Intrust Bank Arena’s first college basketball game was held in 2010, when Wichita State defeated Tulsa 82-79. Travis Heying File photo
Intrust Bank Arena’s first college basketball game was held in 2010, when Wichita State defeated Tulsa 82-79. Travis Heying File photo

Forward

With NCAA games coming, March 2018 looms large for Wichita

Eagle correspondent

March 02, 2017 01:24 PM

UPDATED February 25, 2017 07:40 PM

There’s a reason you’re seeing a lot of current development projects that have estimated completion dates of January 2018: Wichita won a competitive bid process in 2014 to host the first and second rounds of the NCAA Men’s Basketball Championship on March 15 and 17, 2018.

For event and sports industry professionals, hosting an NCAA men’s basketball regional is a career highlight. It also will be an important achievement on the resume of the 7-year-old Intrust Bank Arena, which was built with the support of Sedgwick County taxpayers, many of whom lent their support with the hope it would help Wichita land this prized event.

Visit Wichita estimates $10 million in direct spending will occur that weekend, from hotel rooms to restaurant and bar tabs to entrance fees at area attractions. The convention and visitors bureau was one of seven entities that collaborated on the bid to compete against the other communities in the region that regularly host this tournament: Oklahoma City, Kansas City, Tulsa and Omaha. The others are Wichita State University and the Missouri Valley Conference, which are considered the hosts of the tournament; Intrust Bank Arena; the Greater Wichita Area Sports Commission; Sedgwick County; and the City of Wichita.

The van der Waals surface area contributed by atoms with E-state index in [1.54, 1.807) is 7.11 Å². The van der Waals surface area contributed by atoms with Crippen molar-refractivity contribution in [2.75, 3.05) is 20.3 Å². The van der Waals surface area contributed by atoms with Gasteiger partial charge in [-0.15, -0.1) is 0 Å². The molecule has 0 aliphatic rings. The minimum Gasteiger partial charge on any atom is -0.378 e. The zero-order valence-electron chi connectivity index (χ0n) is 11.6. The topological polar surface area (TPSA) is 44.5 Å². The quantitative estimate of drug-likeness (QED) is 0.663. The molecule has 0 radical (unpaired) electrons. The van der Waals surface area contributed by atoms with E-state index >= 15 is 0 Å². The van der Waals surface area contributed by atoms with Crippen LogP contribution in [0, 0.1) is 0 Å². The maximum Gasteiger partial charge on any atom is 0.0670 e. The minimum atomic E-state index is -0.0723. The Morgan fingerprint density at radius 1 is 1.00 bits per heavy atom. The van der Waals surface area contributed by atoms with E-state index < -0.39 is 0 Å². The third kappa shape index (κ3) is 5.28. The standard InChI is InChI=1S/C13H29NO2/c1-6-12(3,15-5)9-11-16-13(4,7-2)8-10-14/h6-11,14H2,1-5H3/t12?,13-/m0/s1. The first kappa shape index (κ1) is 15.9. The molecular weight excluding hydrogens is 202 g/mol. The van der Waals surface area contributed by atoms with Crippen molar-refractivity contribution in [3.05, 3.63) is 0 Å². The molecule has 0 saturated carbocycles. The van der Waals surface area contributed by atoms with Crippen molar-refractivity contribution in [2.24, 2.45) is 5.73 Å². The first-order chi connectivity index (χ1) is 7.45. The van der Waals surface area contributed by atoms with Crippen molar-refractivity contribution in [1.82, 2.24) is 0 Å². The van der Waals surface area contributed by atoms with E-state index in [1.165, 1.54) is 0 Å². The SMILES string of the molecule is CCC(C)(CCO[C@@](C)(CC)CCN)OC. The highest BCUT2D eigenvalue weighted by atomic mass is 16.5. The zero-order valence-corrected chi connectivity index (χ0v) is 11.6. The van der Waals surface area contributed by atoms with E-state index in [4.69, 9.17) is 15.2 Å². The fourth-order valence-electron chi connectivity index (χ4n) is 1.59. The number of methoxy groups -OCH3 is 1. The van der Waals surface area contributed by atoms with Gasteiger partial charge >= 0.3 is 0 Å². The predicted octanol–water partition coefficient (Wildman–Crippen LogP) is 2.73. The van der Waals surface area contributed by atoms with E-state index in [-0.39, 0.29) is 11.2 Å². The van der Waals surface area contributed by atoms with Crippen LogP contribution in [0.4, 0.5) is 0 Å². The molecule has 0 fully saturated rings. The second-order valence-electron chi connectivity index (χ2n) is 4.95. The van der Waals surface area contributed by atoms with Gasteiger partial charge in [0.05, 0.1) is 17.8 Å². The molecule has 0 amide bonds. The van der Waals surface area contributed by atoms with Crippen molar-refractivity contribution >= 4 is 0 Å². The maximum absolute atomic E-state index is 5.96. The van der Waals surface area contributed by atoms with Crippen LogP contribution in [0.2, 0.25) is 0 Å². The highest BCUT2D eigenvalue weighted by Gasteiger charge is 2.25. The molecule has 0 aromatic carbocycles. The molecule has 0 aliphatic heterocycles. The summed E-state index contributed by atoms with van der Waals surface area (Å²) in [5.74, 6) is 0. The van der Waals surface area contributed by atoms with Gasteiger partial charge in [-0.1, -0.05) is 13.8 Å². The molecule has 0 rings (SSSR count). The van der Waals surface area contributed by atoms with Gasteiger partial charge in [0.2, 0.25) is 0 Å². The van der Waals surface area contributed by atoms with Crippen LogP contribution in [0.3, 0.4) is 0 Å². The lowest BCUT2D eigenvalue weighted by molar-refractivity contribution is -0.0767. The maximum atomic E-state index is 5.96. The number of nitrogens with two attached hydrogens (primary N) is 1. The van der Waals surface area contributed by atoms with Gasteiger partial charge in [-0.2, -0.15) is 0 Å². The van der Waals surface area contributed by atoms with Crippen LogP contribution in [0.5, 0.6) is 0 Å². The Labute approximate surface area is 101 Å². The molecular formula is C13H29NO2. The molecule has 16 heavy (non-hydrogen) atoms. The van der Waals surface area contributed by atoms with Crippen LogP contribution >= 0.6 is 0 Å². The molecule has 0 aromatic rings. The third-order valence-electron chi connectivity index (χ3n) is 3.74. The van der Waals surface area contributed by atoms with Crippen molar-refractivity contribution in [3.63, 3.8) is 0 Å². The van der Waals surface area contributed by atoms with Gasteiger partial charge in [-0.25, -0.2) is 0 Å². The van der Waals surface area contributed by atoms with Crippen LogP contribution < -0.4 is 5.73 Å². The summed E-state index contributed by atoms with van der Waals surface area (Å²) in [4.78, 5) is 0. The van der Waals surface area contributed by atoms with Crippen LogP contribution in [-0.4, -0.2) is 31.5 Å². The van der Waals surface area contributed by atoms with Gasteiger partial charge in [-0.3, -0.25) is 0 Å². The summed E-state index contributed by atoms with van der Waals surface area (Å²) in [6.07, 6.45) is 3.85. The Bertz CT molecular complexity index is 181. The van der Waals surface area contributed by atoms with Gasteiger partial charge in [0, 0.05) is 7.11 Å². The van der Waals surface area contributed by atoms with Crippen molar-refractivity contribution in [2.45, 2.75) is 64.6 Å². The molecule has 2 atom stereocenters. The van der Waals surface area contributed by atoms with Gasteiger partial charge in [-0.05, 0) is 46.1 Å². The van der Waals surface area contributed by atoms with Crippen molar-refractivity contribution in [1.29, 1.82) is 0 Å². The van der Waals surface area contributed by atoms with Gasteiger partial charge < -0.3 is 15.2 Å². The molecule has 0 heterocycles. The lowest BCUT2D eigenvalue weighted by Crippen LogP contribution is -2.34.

Never miss a local story.

Sign up today for a free 30 day free trial of unlimited digital access.

They are part of an organizing committee that will begin meeting more frequently now that the event is about one year away. Each entity has already been working on specific facets of the tournament. WSU is the main liaison communicating with the NCAA and coordinating site visits, including the most recent walk-through that took place in December when the arena was set up to host a college basketball game. Intrust Bank Arena is making several building improvements that will benefit all events but are being timed to finish for 2018’s March Madness. Visit Wichita and the sports commission are focused on ensuring a positive fan experience for locals and out-of-town visitors.

“We’re about as ready as we can be at this stage. It’s going to be a long year but a fun year ahead,” said Brad Pittman, WSU’s associate athletic director of facilities and operations. “As the summer hits, we’ll be going full steam ahead and getting more into the nuts and bolts of it. It’s an event we’ve all waited for and we’re all excited about, so we’re going to do everything we can to make it the best it possibly can be. If you’re in my position, it’s a bucket-list item that you want to do, because it’s one of the pinnacles in your career. Hopefully 2018 is the first of many that come here.”

Pittman was in high school in Wisconsin in 1994 when Wichita last hosted the men’s NCAA basketball tournament at the Kansas Coliseum. The city lured the NCAA with a downtown arena that opened in 2010, a new airport terminal that opened in 2015 and a basketball-centric community fired up by a 2013 Final Four appearance and continued success by the Shocker men’s program.